Writing, Being, and Knowing: A Working Theory of Writing as an Ontological Act
Robert P Yagelski
According to the Call for Papers for the 2019 ARLE Conference, “It is through the mediating function of language that identity is built, that action and relationship abilities are consolidated, that knowledge is developed and communicated.” These connections among language, identity, and knowing are well established in philosophy (Newen and van Riel, 2012) and have influenced thinking in education. Less well explored is the role of writing, as a technology for language, in identity formation, knowing, and being. In formal education, writing is understood primarily as a cognitive process or a social activity. But writing can also be understood as epistemic (Berlin, 1987) and ontological (Yagelski, 2011). It is a form of knowledge-making as well as an ontological process whereby we express our very being in the world and thus plays a uniquely powerful role in identity formation.
This theoretical paper will explore the ontological dimensions of writing and examine the implications for educators of a perspective that accounts for the relationships among writing, identity, and being. Drawing on philosophy, discourse theory (Ivanic, 1999), and studies of writing self-efficacy (Pajares, 2003), the presenter will show how writing is an orchestration of language skills encompassing oracy and literacy and involving both body and intellect that shapes the writer’s sense of self in relation to the world. Because writing pedagogies in formal schooling rest on narrower cognitive or social theories of writing, they exclude the transformative possibilities of writing as a means of identity formation. The working theory presented in this paper thus represents a necessary alternative to the way writing is understood and practiced in mainstream schooling.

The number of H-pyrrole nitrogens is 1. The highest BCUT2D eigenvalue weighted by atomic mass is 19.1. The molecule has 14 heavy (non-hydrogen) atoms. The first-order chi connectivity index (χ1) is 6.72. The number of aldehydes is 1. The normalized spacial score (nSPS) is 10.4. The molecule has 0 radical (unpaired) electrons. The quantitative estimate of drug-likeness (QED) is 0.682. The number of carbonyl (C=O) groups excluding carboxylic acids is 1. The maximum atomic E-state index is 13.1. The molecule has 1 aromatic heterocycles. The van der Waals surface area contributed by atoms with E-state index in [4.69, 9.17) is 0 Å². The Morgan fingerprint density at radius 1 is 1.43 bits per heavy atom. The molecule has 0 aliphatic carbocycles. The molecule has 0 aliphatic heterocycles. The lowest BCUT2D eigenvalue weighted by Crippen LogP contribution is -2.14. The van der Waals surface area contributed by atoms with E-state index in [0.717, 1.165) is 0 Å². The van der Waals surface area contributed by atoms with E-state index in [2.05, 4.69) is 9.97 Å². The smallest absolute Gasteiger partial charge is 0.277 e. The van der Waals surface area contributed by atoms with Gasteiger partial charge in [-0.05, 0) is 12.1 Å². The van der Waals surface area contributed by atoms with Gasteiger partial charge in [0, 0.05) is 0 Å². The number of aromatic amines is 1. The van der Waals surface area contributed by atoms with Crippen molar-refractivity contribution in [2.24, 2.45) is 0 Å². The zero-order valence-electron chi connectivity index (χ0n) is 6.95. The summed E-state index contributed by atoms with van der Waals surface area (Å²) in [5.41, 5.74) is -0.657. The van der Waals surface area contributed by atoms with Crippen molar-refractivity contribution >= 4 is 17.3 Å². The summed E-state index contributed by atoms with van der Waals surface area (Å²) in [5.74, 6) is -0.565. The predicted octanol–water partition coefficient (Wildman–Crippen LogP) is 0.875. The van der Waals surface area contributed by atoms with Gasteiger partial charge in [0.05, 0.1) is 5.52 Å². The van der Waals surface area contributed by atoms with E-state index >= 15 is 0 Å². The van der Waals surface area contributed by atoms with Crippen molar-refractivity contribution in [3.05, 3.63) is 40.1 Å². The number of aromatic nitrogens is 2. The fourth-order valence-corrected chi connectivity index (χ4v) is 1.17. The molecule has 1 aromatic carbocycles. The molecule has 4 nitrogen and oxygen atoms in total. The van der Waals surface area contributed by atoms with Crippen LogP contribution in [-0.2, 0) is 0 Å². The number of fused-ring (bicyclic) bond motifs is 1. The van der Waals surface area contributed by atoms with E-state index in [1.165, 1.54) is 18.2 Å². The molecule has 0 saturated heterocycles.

Berlin, J. (1987). Rhetoric and reality. Urbana, IL: NCTE.
Ivanic, R. (1998): Writing and identity. Amsterdam: John Benjamins Publishing
Newen, A., and van Riel, R. (Eds.). (2012). Identity, language, & mind: An introduction to the philosophy of John Perry. Stanford, CA: CSLI Publications.
Pajares, F. (2003). Self-efficacy beliefs, motivation, and achievement in writing. Reading & Writing Quarterly 19(2), 139-158.
Yagelski, R. P. (2011). Writing as a way of being. New York: Hampton Press.
Keywords: Writing theory, identity, writing pedagogy, self-efficacy.